From the smoldering smell of a freshly extinguished match, whisking you back to the hushed awe of gathering round a pungent crackling campfire, to the sweet and spiced dance of a Snickerdoodle on your tongue, taking you back to your first batch of homemade cookies emerging soft and warm from the oven – the corollary between memory and our powerfully nuanced senses of taste and smell is unique.
Of course, the olfactory triggering of remembrances of things past is so ingrained in our collective consciousness, so parsed over and discussed in literature, that even the unemotional and detached ivory tower-dwelling denizens of science are in on the matter, with a number of papers and experiments on the subject. They hypothesize that odor induced memories enjoy a “privileged brain representation.”
Looking like a pea pod and located within the inner depths of the brain, the hippocampus appears to be the scientific explanation for what the Madeleine munching Proust knew to be true 100 years earlier. While our senses of touch, hearing and sight make their way to our memory after passing through the thalamus, it is the hippocampus, which manufactures memory and influences spatial navigation, that harbors our olfactory responses to taste and smell.
And while this certainly could prove a point of debate, there is something especially evocative about smell – and particularly about the smell of smoke. From the campfires of the old West and countless teen summer camps, to America’s carnivorous love of BBQ and all manners of meat, smoke is uniquely part of American memory, and a uniquely American flavor.
Now is the part of the article where a deep history would be launched, explicitly detailing the origins of smoking foods, for preservation and cooking and tracing its importing to this country built on imports. But whether the first caveman ate smoked Tyrannosaurus gristle or if it was the immigrant Europeans love of smoked fish, or the Native Americans’ tradition of smoking, its entrée into America is not a debate not to be had today.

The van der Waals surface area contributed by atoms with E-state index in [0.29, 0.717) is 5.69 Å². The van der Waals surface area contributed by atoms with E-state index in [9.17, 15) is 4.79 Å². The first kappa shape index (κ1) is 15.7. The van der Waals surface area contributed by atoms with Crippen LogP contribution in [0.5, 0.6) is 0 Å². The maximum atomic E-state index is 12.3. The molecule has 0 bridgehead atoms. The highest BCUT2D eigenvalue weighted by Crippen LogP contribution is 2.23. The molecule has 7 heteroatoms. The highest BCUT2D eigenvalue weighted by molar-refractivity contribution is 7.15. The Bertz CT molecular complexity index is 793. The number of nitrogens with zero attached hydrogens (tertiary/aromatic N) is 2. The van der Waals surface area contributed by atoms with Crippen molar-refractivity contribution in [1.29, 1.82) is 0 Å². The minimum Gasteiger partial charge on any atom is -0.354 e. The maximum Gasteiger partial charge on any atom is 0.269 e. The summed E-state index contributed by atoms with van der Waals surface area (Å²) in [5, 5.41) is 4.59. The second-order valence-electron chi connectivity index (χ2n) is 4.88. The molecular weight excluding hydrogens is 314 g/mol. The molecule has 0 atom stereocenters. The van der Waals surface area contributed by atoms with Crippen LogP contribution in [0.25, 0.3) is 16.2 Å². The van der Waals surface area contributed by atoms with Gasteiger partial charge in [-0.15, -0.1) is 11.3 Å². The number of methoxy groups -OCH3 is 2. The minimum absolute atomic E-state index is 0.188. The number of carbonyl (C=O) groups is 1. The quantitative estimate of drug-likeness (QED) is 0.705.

Instead, what is it about smoke that is so alluring? Is it the atavistic infusion of the earth and wood into the foods we eat? Or is it our continued love affair with sugar and salt re-written?
Naturally, wood is the main ingredient in the smoking process, and as would be expected, different types of wood, often in the form of chips or sawdust, impart different flavors. Commonly used woods in America are Wild Cherry, Sugar Maple, Red Oak, White Oak, Ash, Northern Hickory, and Eastern Alder (Beech). These hardwoods are made of three main components, cellulose, hemicellulose, and lignin. Those two celluloses are essentially sugars, and when burned caramelize, producing the sweetness and the color. The far more complex lignin, with its vast array of flavor-lending compounds, creates the varied other nuances: whether that be spice, smoke or vanilla essences depending on the individual wood.
Historically, smoking was combined with curing or drying to preserve meat, as the smoking process only adheres to the outer surfaces of the food and doesn’t penetrate the core. In more recent times, the issue of smoking has been one of flavor.
Noting this development of flavor over function, in 1895, a pharmacist named Ernest Wright revolutionized the world of smoking with his invention of liquid smoke. Using a proprietary distillation process similar to that of whiskey, he was able to manufacture, (at first) hand label and sell bottles of condensed liquid smoke. When he moved Kansas City to launch his product, he gave new meaning to the term “grassroots organizing” and started giving bottles to farmers who came to his drugstore. They, and their friends, and friends’ friends kept coming back for more, and the Wright company still makes liquid smoke today.
Liquid smoke remains a feature in kitchens and imparts its subtle flavors in the manufacture of meat, fish, cheeses, tea, salt, pepper and other spices. Not to mention the memories of us all.
Marcel Proust. Swann’s Way: In Search of Lost Time, Penguin Books, 2004. (An excellent translation by Lydia Davis of the Proust classic)